Portuguese Water dogs make excellent companions. They are loving, independent, and intelligent and are easily trained in obedience and agility skills. Once introduced, they are generally friendly to strangers, and enjoy being petted, which, due to their soft, fluffy coats, is a favour that human beings willingly grant them. The modern PWD, whether employed on a boat or kept as a pet or a working therapy dog, loves water, attention, and prefers to be engaged in activity within sight of a human partner. This is not a breed to be left alone for long periods of time, indoors or out. As water dogs, the PWD’s retrieving instinct is strong, which also gives some dogs tugging and chewing tendencies. Because of their intelligence and working drive, they require regular intensive exercise as well as mental challenges. They are gentle and patient — but not ‘couch potatoes’ and boredom may cause them to become destructive.
The Newfoundland dog is legendarily known for its benevolence and strength. It is known to be one of the kindest and gentlest of all dogs. It is for this reason that this breed is known as “the gentle giant”. International kennel clubs generally describe the breed as having a sweet temper. It has a deep bark, is easy to train, makes a fine guardian or watchdog, and is extremely good with children.
The Neapolitan Mastiff is fearless and extremely protective of its home and family. They prefer to be with their family and to remain in and around the home at all times. The Neapolitan Mastiff rarely barks unless under provocation, renowned for sneaking up on intruders as opposed to first alerting them of their presence.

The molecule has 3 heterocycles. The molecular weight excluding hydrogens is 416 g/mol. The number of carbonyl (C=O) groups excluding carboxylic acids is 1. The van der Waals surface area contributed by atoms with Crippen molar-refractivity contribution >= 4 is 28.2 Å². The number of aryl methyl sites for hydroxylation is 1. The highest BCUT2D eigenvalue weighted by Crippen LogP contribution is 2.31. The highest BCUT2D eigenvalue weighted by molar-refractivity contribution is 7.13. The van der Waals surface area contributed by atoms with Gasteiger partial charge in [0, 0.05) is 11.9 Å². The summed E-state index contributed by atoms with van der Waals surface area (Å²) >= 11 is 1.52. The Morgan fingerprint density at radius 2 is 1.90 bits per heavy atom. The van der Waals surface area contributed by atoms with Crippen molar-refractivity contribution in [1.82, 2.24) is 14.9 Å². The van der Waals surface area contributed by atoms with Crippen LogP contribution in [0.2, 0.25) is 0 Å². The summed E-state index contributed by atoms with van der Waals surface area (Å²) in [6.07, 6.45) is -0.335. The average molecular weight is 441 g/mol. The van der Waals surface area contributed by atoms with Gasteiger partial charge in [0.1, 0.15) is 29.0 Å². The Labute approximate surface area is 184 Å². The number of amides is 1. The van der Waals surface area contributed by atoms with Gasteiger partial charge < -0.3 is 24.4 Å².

The Neapolitan Mastiff is not a breed for most people, and certainly not a dog for beginners. As a general rule, Neapolitan Mastiffs are not appropriate for homes with small children, as Neos are large, powerful dogs and don’t always know their own strength.
Though calm and affectionate to its master, it is capable of protection. The breed is characteristically innately good natured, calm, easygoing, and surprisingly gentle for its size. It is a well-mannered house pet, providing it gets daily exercise and activity. The Mastiff is typically an extremely loyal breed, exceptionally devoted to its family and good with children and small dogs.
When well socialized and trained, the Leonberger is self assured, insensitive to noise, submissive to family members, friendly toward children and strangers. Robust, loyal, intelligent, playful, and kindly, he can be taken anywhere without difficulty and adjust easily to a variety of circumstances.
The Great Dane’s large and imposing appearance belies its friendly nature; the breed is often referred to as a gentle giant. Great Danes are generally well-disposed toward other dogs, other non-canine pets and humans. Some individuals may chase or attack small animals, but this is not typical of the breed.
Doberman Pinschers are the target of a mistaken stereotype of ferocity and aggression. As a personal protection dog, the Doberman was originally bred for these traits: it had to be large and intimidating, fearless and willing to defend its owner, but sufficiently obedient and restrained to only do so on command. These traits served the dog well in its role as a personal defense dog, police dog or war dog, but were not ideally adapted to a companionship role. In recent decades, the Doberman Pinscher’s size, short coat, and intelligence made it a desirable house dog. Although these dogs are mistaken for their aggression, they are extremely loyal.